We recently came across a LinkedIn post by a respected PR thought leader discussing the role of press releases in a communication strategy. His statement that “Issuing four or more press releases per month is not a strategy” resonated with us, and in most cases, we would agree.
Throughout our years in PR, we’ve encountered clients who believed that if each press release generated some amount of coverage, you could get multiples of that coverage by issuing more press releases. We’ve had to help them understand that “more press releases” doesn’t necessarily equal more press coverage. In fact, it can be counter productive. Reporters are likely to feel overwhelmed by underwhelming announcements — and then will stop paying attention. (On the other side, we’ve also encountered clients who are so cautious that they don’t issue a press release even when there’s significant news. The problem: visitors to their websites will see few recent releases, and that may lead them to wonder if the organization is still active. We might delve deeper into this topic in a future blog post.)
Let’s be clear, we do agree with the LinkedIn post: Focusing on press releases is not a great strategy.
That said, we represent a large nonprofit health care client that routinely issues more than four press releases each month. For them, we believe this approach makes sense for them.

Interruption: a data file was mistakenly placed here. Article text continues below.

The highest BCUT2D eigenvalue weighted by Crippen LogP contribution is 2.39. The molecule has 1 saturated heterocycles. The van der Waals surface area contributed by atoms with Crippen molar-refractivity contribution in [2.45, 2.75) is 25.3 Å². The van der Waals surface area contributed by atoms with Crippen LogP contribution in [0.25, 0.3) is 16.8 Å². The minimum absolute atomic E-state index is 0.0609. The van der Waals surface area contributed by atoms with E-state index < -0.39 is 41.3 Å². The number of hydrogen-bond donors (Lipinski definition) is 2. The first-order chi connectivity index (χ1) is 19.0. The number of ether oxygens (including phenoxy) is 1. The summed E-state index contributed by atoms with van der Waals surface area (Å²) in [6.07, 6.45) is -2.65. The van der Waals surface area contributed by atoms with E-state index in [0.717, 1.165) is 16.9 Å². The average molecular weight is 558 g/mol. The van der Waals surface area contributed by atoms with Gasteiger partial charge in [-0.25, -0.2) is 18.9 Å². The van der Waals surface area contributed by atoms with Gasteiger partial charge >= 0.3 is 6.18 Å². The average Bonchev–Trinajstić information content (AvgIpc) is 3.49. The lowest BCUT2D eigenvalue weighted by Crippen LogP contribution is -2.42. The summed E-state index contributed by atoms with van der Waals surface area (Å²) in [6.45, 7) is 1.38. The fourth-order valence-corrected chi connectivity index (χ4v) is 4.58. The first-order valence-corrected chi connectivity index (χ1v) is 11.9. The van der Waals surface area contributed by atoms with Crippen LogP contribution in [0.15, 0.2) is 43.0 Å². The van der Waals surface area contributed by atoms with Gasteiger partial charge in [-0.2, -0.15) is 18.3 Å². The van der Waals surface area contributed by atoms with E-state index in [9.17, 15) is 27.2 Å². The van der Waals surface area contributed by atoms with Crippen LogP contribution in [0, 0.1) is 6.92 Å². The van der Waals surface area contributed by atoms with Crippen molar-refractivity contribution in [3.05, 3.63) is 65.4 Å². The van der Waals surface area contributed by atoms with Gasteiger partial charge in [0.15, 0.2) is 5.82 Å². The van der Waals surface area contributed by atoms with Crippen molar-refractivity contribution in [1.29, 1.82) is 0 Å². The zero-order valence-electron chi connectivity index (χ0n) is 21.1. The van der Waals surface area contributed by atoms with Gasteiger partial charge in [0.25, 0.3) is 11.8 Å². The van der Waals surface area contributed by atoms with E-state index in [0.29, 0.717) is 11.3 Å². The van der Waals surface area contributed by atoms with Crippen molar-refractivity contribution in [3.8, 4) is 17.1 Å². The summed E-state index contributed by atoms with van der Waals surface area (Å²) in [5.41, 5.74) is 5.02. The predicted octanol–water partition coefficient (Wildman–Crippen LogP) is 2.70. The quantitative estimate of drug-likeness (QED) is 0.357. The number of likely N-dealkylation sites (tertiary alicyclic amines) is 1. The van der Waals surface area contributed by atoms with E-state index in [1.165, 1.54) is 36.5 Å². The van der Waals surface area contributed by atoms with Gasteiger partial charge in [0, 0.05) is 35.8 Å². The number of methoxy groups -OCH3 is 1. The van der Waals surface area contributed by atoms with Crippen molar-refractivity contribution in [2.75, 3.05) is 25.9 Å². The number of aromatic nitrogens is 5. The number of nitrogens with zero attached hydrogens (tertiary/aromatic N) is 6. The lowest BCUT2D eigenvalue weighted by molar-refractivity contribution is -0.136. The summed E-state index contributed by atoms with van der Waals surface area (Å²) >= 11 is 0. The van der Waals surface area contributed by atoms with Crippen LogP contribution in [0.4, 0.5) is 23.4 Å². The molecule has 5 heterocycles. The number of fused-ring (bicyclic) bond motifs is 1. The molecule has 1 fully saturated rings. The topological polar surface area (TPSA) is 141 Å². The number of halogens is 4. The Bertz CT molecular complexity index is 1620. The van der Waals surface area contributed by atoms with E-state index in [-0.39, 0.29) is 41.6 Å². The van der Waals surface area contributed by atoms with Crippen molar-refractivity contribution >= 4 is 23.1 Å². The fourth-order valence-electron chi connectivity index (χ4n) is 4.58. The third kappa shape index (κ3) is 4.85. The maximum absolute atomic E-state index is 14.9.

This healthcare organization possesses a robust research arm, consistently producing numerous research papers monthly. While we don’t issue a press release for every single study, we do employ specific criteria to discern which studies merit such attention. Some months, this results in issuing more than four releases announcing published studies appearing in prestigious journals. In this case, more news about different research studies doesn’t dilute science reporters’ interest in the research division — quite the opposite. If anything, the frequency of innovative studies may raise awareness for their research among science reporters.
Beyond research-related press releases, we undertake other types of press releases for this client. While these serve a strategic purpose, they often differ in their objectives, with media coverage not always the primary goal.
Over all, we agree that frequent press releases should not be the foundation of a communication for most clients. We represented a large publicly held client for whom we recommended they reduce the number of their releases, suggesting that they combine related releases when possible. (Please note: we know that not always possible, particularly when partnering companies are involved.)
However, our experience with a healthcare client demonstrates that issuing absolutes, whether about the number of press releases per month or anything else in a PR strategy, is problematic. A one-size press release strategy does not fit all clients.
What agencies and their in-house clients must do is approach the client’s communications strategy with a nuanced and adaptable approach, keeping in mind what may work one year may not work next year so it’s important to be open to new approaches.